|22nd October 2009, 21:54||#16|
Jim Thompson House and Grand Palace
Morning folks, sorry, had to pop over to the US and back over the past week.
Today, we decided to see Bangkok as opposed to buying! Lined up in the afternoon was the Grand Palace tour. YOu can walk in on your own but I didd that and never understood what was what.
Till then, we had the morning to kill so we decided to pop into the Jim Thompson House off Siam Square
Jim Thompson was an architect who ended up working in the US military intelligence during the war. He was posted in Thailand and fell in love with the place. On retirement, he returned in the ealy '50's and single mindedly developed the Thai silk market from a cottage industry. He also built this house, rather bought 6 houses in the countryside, dismantled them and rebuilt them whilst fusing them together. The house was and is still the talk of the town.
Some years later, Jim Thompson went on a trip to the Cameron Highlands, Malaysia and went for a walk and never came back. Fortunately, his legacy continued in terms of everything went into a trust. Again, the benevovalent royal influence ensured this happened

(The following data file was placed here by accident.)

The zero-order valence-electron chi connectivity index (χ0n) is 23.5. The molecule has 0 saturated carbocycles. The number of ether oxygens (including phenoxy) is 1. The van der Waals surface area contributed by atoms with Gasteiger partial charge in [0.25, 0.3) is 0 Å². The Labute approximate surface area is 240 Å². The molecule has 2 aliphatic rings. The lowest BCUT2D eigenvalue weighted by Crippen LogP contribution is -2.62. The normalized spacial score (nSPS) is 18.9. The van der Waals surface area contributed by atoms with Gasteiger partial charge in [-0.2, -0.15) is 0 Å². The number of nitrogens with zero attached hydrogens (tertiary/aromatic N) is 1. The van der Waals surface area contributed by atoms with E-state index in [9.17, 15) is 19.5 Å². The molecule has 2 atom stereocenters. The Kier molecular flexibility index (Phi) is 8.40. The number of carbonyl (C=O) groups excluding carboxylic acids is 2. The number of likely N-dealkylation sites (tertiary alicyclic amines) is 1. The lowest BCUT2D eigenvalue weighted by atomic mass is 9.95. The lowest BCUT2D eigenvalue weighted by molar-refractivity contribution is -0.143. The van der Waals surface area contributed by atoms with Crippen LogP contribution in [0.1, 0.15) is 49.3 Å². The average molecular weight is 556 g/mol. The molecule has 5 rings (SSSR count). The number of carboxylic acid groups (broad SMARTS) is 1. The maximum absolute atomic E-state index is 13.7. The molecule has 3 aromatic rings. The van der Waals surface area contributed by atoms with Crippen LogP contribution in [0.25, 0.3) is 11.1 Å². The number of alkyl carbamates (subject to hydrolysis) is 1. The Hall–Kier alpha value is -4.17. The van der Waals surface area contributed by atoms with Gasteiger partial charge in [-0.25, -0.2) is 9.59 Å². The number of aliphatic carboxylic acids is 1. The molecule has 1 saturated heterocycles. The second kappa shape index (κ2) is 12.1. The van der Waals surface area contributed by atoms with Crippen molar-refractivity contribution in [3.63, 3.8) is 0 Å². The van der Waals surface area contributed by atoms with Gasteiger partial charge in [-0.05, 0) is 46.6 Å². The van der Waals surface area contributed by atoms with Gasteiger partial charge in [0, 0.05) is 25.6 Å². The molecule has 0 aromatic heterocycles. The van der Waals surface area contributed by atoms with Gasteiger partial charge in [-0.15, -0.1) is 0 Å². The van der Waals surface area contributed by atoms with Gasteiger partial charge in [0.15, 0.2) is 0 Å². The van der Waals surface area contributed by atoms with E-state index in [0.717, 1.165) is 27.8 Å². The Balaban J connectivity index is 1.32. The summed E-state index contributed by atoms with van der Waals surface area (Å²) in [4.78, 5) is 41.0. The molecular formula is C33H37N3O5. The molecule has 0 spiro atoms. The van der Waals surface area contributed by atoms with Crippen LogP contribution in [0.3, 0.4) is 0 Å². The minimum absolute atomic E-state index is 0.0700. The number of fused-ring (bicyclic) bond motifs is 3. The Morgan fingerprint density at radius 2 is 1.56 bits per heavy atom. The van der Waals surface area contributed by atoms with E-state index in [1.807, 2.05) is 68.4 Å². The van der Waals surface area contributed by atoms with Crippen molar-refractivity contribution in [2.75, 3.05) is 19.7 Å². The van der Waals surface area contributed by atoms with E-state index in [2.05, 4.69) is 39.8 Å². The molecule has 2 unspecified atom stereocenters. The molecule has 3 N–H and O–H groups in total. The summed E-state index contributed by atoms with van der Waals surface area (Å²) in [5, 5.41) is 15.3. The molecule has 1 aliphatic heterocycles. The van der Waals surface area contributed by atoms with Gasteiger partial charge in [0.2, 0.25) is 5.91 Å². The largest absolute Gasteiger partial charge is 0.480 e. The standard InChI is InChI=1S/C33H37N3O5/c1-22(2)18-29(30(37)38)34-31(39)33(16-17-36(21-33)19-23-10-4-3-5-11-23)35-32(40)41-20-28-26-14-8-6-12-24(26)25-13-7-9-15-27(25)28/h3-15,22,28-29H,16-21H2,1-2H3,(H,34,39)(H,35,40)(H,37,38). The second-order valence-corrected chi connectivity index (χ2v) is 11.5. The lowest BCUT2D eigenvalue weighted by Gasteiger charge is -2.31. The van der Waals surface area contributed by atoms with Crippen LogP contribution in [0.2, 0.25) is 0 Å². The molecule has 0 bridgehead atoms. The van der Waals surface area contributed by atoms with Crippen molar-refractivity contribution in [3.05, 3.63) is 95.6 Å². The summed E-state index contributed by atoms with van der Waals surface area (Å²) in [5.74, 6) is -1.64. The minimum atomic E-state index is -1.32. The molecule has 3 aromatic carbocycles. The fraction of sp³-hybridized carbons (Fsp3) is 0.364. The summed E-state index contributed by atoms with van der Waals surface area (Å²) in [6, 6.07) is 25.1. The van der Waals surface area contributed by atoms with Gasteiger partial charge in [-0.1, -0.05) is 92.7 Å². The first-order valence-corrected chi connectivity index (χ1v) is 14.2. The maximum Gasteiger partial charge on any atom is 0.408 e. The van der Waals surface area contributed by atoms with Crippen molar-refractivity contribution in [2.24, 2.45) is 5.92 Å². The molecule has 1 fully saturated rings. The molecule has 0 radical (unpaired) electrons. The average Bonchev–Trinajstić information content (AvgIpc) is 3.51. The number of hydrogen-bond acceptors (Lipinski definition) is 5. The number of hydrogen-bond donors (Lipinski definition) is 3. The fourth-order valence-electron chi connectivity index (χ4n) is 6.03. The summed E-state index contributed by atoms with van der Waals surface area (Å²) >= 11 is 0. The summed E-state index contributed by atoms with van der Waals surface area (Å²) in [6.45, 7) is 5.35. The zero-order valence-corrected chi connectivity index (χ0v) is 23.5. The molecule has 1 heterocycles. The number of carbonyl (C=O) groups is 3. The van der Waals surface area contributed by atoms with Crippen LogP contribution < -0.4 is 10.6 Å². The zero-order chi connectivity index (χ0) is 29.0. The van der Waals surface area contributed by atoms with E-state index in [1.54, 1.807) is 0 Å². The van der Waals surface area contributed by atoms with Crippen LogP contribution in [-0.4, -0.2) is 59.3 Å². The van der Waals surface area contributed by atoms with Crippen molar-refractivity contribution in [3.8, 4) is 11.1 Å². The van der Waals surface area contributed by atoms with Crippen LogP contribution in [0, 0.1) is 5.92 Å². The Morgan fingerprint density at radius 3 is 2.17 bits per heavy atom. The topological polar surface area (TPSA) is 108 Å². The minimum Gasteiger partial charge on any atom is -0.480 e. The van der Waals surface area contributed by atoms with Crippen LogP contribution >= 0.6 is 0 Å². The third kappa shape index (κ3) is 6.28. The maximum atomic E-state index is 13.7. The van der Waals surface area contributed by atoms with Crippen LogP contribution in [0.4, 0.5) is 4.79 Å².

This is my second visit, the area arouund has been cleaned up. A ramshackle property nextdoor is the trust's office.
Entrance is 100 baht each. We pay and walk in and told to await the guide (english, german and frensh speaking). We explore the garden.
The guide then appears and begins with some history about Jim Thompson etc. We then tour the outer area, taking in some of the artifacts and some awesome antique buddhas although some were destroyed during the Khmer invasions.
We then had to deposit our cameras and go inside. It is really quaint and traditional although Jim would not eat on the floor in Thai tradition so used an old Mahjong table for dining on. Similarly, he would not go to the garden or use as in her workds a "pee pee" pot s he had modern WC facilities installed
Some pics of around the house
Front entrance of the house from the canal side
Last edited by ajmat : 22nd October 2009 at 21:58.
|22nd October 2009, 22:22||#18|
onto the Grand Palace
We then take a taxi to the hotel, freshen up and leave for the tour. I had bought some "dunkin donuts" earlier in the morning so we wolfed these down,
WTS pick us up and drive us to their head office in China town. We are then asked to sit in a holding area and are stickered. Buses from other hotels arrive and toursits are sorted into their tours. We are led to our bus and drive through China town while the tour guide provides a running commentary.
He warns us about the vendors around the place. We get off the bus and it is exactly like outside an indian palace, people huslting overpriced handicrafts etc.
We enter the complex